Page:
APRA released a discussion paper yesterday updating us on their proposed approach to several issues on Basel II that remained open. These areas are:
- Credit derivatives under the standardised approach; and
- A few regulatory discretions
The section on securitisations is particularly important, considering their popularity in the Australian market and also for the changes proposed.
The new drafts of APS 120 and APG 120 are particularly interesting, in that, if they carry through into the final version, the changes as a whole may actually reduce the regulatory burden – at least on their face.
From the discussion paper, the changes are:
- Notification – APRA are proposing that, rather than getting full
pre-approval from APRA for a securitisation ADIs would be able to
internally assess the deal, supply that assessment to APRA and then have
APRA have a look at it as part of their normal visits. This is a good
idea and should speed the evaluation process. The other alternative
mooted is that external legal advice could be sought.
I would have thought that advice from an accounting firm would be more appropriate, as then the advice could package in a discussion of de-recognition of the assets as well. It really comes down to whether this is legal or regulatory advice. If it is legal advice then the accounting firm could not do it.
- Role of the manager – this is simple recognition of the reality that ADI staff are actually running a lot of the securitisations, while formally being seconded to the management vehicle. The proposal is that ADIs be able to assume management of a securitisation in their own name. APRA are using the fig-leaf of the Basel II operational risk charge to cover this change, but, if it help to get them across the line it does not matter. This should assist to reduce the paperwork around a normal securitisation.
- Seperation requirements – as a result of the introduction of AIFRS many (if not most) securitised assets reappeared on banks’ balance sheets as they did not meet the more restrictive criteria for de-recognition. As a result there have been several questions raised about the regulatory treatment. Attachment A to the draft APS 120 strengthens the requirements for seperation without going as far as AASB 139 – which will therefore leave the different accounting and regulatory treatment.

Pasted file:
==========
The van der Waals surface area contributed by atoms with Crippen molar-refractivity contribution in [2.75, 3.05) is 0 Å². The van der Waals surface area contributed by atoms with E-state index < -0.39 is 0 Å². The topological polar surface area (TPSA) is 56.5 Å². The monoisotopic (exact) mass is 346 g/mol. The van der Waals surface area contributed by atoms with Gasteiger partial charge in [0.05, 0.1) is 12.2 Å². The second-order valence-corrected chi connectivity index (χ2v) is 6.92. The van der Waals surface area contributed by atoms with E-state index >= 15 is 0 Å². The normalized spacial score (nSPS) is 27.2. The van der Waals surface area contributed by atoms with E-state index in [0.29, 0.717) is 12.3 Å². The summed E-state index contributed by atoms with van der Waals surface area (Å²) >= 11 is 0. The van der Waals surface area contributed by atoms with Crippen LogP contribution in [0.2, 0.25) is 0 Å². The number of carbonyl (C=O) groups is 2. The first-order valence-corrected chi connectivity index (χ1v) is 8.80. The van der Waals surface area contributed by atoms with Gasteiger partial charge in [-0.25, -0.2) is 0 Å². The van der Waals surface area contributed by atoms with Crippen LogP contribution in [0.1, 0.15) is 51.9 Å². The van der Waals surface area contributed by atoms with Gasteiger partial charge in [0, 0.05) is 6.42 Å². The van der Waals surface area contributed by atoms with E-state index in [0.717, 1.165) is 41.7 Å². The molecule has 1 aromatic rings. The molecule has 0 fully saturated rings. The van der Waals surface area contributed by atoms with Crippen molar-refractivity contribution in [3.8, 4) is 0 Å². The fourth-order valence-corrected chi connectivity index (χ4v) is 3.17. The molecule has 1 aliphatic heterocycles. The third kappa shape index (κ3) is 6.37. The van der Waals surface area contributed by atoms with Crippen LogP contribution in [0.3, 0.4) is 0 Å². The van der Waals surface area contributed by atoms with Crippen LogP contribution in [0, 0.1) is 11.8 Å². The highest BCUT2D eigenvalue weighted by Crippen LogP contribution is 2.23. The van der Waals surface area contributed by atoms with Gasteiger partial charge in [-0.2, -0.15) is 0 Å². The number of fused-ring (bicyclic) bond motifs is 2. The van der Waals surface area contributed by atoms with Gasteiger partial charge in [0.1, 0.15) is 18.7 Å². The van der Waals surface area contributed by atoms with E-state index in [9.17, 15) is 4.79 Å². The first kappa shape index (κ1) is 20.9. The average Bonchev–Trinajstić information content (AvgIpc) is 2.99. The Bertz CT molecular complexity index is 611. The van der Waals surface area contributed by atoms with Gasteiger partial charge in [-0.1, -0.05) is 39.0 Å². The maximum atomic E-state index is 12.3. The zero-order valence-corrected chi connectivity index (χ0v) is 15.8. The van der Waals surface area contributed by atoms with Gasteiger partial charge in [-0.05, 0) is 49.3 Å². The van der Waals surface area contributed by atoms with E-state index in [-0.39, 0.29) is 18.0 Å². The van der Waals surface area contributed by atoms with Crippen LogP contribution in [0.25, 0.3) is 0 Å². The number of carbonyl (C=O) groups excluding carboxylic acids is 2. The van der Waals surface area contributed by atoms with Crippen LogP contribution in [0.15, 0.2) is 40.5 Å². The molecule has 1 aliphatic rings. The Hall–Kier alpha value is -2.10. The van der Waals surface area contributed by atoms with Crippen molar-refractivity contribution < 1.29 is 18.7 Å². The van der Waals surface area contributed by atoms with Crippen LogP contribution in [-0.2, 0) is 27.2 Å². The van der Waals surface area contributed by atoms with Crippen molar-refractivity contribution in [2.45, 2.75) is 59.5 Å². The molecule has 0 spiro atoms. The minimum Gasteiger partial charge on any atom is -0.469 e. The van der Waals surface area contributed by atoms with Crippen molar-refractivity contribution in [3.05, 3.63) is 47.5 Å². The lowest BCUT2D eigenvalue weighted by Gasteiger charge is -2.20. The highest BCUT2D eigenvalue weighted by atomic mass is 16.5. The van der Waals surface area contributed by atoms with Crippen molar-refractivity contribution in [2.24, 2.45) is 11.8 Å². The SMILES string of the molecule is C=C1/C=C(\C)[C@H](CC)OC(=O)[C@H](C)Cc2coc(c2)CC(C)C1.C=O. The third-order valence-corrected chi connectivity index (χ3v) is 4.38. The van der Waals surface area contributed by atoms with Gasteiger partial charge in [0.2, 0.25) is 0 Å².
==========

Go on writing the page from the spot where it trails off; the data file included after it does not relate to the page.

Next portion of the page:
- Basis swaps – essentially, where these are entered into between and ADI and a securitisation SPV the ADI will need to demonstrate it is on an arm’s length basis.
- Repurchase of securitised exposures – the restrictions on amounts have been removed and replaced with qualitative restrictions – only non-defaulted exposures can be repurchased.
- Purchase of securities – here again APRA is recognising common practice (this is getting to be a habit). ADIs will be able to purchase securities issued by a securitisation with the sole exception of the ADI doing the securitisation. This should reduce funding costs.
Supervisory Discretions under Basel II
These exercises were not unexpected so, while they probably consumed much time in discussion, no more needs to be said.
Credit Derivatives – Standarised Approach
I will need a bit more time to study these – particularly to look at the differences to the FSA’s proposed approach in CP 06/3. APRA seem to have made some fairly blunt statements in the discussion paper and I will be interested to see the detail when it comes out.
16 November, 2006 at 03:53
You mention the FSA’s CP06/03 in your post. I suggest you do any future comparisons with the final rules which the FSA have now published. They are largely unchanged (well the bits I’m interested in) but easier to understand in parts.
16 November, 2006 at 11:43
Thanks, Bruce. Looks like I have some reading to do today.
5 July, 2007 at 19:11
Basel 2 – Treatment of complex options (identifying the underlying)
I’ve been working on the intermediate approaches (delta plus and scenario matrix) to measure price risk of options. In the delta plus approach, we need to determine the delta, gamma and Vega weighted capital charge. The computation of gamma capital charge requires variation of the underlying as an input. I’m having difficulties in identifying the underlying in case of some complex options such as option on a bond future, option on a forex forward. If I take price of the bond future as the underlying and proceed further to calculate the gamma and Vega capital charge, then that won’t be according to Basel norms because Basel only defines time bands, bonds, equities, and commodities as underlying. (Refer to the new Basel amendment to accommodate market risks updated 2005, page number 32).
If I use a two legged approach and convert a complex instrument into two notional positions, then I’ll be able to determine the delta weighted capital charge. But again in case of gamma and Vega capital charge, what should go in as “variation (VU)” of the underlying?
For example going forward with the capital charge computation of option on a bond future, which variation of the underlying should be considered? Should it be variation of the price of a bond future, variation of market value of bond or variation of interest rates?
Any help in this regard would be highly appreciated. Thanks.